Even a lab "up to the quality of a guy running a hard disk recovery business out of his garage" is going to work on images of the disks rather than the disks themselves -- anything less will get all their cases thrown out of court by the defense ("how can you guarantee that you didn't alter the data yourselves?") *and* will get caught by "oh, you entered the wrong password? erase everything!" code. Maybe in 1992, but in 2017 ... that's law enforcement computer forensics 101, day 1. They absolutely will not be hooking up his computer and drives and working on that (unless they need to do so to figure something out, and even then -- it'll have copies of his drives rather than the originals.)
If a police department can't even reach that level ... then they're probably either avoiding such cases entirely, or deferring them to some other, larger and better-equipped organization.
Beyond that ... it becomes an issue of how badly they want the data. The local police department probably can't do too much, but the NSA/CIA/etc. can do a *lot* if they are properly motivated.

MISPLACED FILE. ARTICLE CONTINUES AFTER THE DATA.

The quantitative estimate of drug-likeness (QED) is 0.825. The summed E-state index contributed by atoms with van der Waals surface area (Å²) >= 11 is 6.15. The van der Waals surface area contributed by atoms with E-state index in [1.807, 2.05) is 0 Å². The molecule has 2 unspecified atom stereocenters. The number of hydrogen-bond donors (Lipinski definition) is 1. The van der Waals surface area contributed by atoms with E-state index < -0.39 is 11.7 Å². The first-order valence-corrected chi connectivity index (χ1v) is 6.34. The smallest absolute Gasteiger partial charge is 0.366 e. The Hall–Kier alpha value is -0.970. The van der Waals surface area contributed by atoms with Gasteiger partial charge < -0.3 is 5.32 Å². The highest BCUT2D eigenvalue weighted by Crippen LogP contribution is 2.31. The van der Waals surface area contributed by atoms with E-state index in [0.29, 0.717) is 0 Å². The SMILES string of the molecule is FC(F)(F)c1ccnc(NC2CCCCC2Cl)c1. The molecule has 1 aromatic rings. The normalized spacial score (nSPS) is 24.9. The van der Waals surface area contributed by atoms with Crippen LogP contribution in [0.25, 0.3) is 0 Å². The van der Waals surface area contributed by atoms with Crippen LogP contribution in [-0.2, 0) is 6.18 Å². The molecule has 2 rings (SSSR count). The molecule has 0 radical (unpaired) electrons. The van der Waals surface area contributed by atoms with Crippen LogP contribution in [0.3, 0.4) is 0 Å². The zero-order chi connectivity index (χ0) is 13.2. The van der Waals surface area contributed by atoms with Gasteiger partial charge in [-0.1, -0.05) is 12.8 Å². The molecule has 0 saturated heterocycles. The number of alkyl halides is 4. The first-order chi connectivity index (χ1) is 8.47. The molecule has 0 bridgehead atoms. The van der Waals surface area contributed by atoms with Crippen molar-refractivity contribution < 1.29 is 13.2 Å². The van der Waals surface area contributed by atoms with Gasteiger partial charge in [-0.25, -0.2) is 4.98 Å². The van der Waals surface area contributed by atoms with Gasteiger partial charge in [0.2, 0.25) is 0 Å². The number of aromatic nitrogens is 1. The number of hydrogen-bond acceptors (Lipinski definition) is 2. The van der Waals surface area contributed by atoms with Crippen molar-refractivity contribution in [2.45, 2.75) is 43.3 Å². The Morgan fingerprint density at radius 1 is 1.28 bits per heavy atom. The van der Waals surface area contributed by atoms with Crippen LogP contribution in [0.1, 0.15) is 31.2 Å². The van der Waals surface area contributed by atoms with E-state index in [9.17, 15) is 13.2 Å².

(That said, this sounds like a case where they won't be going to any extraordinary technological lengths to get at the data. They certainly do seem to have some friends in the courts, however.)
Now, back to "self-destructing crypto" ... if half the encryption key is on some remote server in Russia that self-destructs if not accessed at least every 30 days, then maybe. (That said ... people would lose their data often under such an arrangement.) If such services popped up and were being actively used, I imagine that the NSA and friends would be working on countermeasures (like compromising that box and looking for other vulnerabilities in the arrangement or simply installing keyloggers where needed), but that would probably foil the local police department's attempts to get the keys.
Of course, simply refusing to tell them the password should also foil them, legally and technically. This ruling is bad, bad, bad ... but I guess fighting child porn is more important than the right to not self-incriminate to this court?